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21 April 2023

Is a feminist marriage possible?

A new history takes in everything from ancient Roman weddings to Don’t Tell the Bride to ask: can we redefine this patriarchal institution for the future?

By Rachel Cunliffe

There was no chance of me promising to “obey” my husband when we got married a year ago. In fact, my self-written wedding vows (which began “I solemnly swear I am up to no good”) included an explicit commitment “to love, honour and disobey”. It was partly a joke, and partly a way for me to reconcile my desire to get married with my unease at joining an institution that felt not just outdated and unnecessary, but whose history is blighted with entrenched misogyny.

I get the impression Rachael Lennon would approve. Her new book Wedded Wife: A Feminist History of Marriage was inspired by her own internal conflicts when faced with the challenge of planning a wedding that represented her values – and, indeed, her relationship. Lennon married her wife in 2017, just three years after same-sex marriage was made legal in England. She is acutely aware that her right to use that word – wife – is only possible thanks to the work of feminists and LGBTQ activists over the centuries. The book, she writes in the introduction, is “a celebration of their efforts, their sacrifices and their successes”.

It’s also an unapologetic interrogation of the practices and expectations that surround both weddings and the concept of being a wife. From the proposal to the wedding night, “I do” to “death do us part”, cultural assumptions about marriage are inspected under the ethnographical microscope, their chauvinist or capitalist roots laid bare.

Some of our traditions are relatively harmless. The white wedding dress, popularised by Queen Victoria in her wedding to Albert in 1840, is now so ubiquitous that its historic symbolism – initially wealth, later sexual purity – is virtually irrelevant. (I have met many non-virgin brides, and none has fretted over her right to wear white.) While the convention of the diamond engagement ring was manufactured in 1947 by a savvy marketing slogan for De Beers (a decade before, just 10 per cent of American brides-to-be had one), there’s nothing intrinsically wrong with wanting something sparkly and precious to mark an important decision.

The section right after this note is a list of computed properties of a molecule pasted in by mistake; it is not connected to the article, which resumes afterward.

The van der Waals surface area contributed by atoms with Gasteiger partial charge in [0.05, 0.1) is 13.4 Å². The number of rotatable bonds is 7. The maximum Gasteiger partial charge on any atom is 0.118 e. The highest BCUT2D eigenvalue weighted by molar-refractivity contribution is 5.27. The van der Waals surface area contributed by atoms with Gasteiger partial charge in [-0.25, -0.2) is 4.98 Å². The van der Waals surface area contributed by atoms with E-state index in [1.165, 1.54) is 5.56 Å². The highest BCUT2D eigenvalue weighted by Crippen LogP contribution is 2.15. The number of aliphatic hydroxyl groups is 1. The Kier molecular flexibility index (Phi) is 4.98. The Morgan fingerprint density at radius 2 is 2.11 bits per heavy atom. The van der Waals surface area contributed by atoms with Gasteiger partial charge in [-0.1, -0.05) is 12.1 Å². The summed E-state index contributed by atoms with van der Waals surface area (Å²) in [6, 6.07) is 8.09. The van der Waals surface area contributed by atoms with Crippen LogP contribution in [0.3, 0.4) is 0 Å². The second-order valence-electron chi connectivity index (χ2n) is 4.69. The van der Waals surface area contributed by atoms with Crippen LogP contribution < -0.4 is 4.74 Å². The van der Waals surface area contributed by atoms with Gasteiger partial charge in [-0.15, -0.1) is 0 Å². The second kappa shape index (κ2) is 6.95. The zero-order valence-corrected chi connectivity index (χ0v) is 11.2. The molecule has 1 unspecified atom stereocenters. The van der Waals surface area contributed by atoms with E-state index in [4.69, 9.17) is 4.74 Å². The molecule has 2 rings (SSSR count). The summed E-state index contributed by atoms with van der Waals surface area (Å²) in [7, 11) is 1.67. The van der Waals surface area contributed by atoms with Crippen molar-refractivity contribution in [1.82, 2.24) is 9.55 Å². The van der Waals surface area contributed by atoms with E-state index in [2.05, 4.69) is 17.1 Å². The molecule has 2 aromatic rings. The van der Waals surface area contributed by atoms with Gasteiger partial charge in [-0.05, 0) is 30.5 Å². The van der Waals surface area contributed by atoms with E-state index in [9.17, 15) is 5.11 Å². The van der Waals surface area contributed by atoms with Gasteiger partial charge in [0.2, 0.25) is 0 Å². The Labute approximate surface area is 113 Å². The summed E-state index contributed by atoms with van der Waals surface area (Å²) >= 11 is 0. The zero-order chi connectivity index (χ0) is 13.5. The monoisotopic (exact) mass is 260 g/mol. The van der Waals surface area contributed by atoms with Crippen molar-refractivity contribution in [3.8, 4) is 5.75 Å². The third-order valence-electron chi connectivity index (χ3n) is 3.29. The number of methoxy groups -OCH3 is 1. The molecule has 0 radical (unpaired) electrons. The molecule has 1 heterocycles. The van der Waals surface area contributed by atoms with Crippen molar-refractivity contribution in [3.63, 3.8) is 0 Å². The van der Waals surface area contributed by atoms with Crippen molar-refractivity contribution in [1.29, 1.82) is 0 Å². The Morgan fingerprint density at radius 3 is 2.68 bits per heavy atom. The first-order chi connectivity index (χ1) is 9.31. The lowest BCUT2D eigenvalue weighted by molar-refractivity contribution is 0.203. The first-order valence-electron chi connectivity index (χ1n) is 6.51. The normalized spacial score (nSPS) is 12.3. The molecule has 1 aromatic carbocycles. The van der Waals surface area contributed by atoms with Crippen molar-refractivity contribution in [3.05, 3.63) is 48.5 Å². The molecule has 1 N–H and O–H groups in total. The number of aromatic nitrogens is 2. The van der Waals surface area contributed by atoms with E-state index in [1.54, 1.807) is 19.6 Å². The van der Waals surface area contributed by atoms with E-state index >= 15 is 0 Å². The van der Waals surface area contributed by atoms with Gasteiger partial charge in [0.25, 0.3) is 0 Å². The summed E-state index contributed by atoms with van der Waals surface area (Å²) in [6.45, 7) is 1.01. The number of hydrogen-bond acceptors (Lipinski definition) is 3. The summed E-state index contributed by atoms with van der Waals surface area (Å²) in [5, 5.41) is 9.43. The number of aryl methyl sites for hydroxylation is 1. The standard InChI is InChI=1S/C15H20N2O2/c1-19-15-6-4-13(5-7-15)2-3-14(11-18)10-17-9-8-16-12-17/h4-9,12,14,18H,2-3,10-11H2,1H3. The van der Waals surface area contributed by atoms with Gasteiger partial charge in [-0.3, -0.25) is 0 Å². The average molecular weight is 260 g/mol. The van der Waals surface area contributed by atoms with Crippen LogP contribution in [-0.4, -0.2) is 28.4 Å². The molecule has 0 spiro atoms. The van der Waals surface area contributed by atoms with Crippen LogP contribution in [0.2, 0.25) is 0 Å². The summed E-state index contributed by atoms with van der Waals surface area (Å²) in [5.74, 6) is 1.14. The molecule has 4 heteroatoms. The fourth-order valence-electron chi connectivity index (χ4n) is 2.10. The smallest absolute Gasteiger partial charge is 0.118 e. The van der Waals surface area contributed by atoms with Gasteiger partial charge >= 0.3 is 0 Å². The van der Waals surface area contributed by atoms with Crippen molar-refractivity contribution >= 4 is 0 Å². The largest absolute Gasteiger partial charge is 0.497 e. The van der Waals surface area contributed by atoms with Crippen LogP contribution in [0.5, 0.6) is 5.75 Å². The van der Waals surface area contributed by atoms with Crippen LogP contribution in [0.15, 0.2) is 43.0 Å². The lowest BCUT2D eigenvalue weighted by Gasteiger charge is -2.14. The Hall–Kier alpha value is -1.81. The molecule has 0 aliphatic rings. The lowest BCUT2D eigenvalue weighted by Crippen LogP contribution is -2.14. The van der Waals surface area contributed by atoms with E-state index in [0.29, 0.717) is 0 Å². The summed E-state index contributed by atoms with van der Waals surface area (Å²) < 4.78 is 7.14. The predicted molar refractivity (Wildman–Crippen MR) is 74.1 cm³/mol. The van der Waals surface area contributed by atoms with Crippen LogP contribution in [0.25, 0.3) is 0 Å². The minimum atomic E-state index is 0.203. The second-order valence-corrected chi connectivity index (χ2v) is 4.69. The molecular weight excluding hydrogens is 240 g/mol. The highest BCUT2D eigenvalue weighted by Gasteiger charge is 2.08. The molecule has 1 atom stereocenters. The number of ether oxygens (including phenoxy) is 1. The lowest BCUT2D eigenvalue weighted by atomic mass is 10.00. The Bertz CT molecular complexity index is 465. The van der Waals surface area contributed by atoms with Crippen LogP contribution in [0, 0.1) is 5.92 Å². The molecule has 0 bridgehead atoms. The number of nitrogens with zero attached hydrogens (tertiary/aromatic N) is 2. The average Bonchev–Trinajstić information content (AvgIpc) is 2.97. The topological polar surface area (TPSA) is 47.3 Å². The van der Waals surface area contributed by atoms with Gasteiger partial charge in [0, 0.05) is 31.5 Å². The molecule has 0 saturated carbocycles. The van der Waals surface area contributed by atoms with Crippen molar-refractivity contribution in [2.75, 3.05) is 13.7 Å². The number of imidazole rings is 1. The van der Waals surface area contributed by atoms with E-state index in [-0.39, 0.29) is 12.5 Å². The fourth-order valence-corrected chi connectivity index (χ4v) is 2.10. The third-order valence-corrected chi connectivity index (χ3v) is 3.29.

Other rituals have darker connotations. Beyond the inherent sexism of the traditional wedding vows, the act of a father “giving away” the bride cements the idea of marriage as a property transaction from one man to another. The standard running order for speeches, in which the bride does not speak but is merely spoken about, hint at future gender roles. The immense pressure, even in 2023, for wives to change their names (in 2016, nearly 90 per cent of married women in Britain had chosen to do so), recalls a time not so long ago when a woman gave up not just her name but her legal rights to her husband. (Lennon, it should be noted, rejected all three of these conventions. So did I.)

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[See also: The sex lives of medieval women]

A modern woman would be more than entitled to decide she cannot in good conscience enter into an institution so brazenly patriarchal by nature. Yet we keep doing it: despite panicked headlines about the decline of marriage, 250,000 couples tie the knot in the UK every year, and the great majority of British adults are or have been in a legal partnership at some point in their lives. “What compels us to keep making this choice? Can we hold true to inclusive and feminist values and take the leap?” Lennon asks. “How can we build on the past to redefine marriage for the future?”